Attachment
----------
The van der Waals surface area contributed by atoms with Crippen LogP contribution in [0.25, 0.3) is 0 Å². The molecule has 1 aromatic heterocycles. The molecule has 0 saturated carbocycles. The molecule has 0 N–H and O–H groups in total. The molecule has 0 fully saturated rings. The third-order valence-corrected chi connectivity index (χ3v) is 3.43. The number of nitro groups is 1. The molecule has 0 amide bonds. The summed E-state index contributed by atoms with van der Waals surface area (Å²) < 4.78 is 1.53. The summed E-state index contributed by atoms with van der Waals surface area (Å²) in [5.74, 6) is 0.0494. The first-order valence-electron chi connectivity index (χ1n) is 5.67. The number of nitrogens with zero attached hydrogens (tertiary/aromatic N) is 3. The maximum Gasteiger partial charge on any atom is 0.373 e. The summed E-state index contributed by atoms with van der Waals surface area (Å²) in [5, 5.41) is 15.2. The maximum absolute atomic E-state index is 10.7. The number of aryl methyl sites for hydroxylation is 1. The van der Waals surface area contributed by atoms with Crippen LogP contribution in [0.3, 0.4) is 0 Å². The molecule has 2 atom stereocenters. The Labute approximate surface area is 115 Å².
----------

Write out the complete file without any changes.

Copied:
The van der Waals surface area contributed by atoms with Crippen LogP contribution in [0.25, 0.3) is 0 Å². The molecule has 1 aromatic heterocycles. The molecule has 0 saturated carbocycles. The molecule has 0 N–H and O–H groups in total. The molecule has 0 fully saturated rings. The third-order valence-corrected chi connectivity index (χ3v) is 3.43. The number of nitro groups is 1. The molecule has 0 amide bonds. The summed E-state index contributed by atoms with van der Waals surface area (Å²) < 4.78 is 1.53. The summed E-state index contributed by atoms with van der Waals surface area (Å²) in [5.74, 6) is 0.0494. The first-order valence-electron chi connectivity index (χ1n) is 5.67. The number of nitrogens with zero attached hydrogens (tertiary/aromatic N) is 3. The maximum Gasteiger partial charge on any atom is 0.373 e. The summed E-state index contributed by atoms with van der Waals surface area (Å²) in [5, 5.41) is 15.2. The maximum absolute atomic E-state index is 10.7. The number of aryl methyl sites for hydroxylation is 1. The van der Waals surface area contributed by atoms with Crippen LogP contribution in [0.3, 0.4) is 0 Å². The molecule has 2 atom stereocenters. The Labute approximate surface area is 115 Å².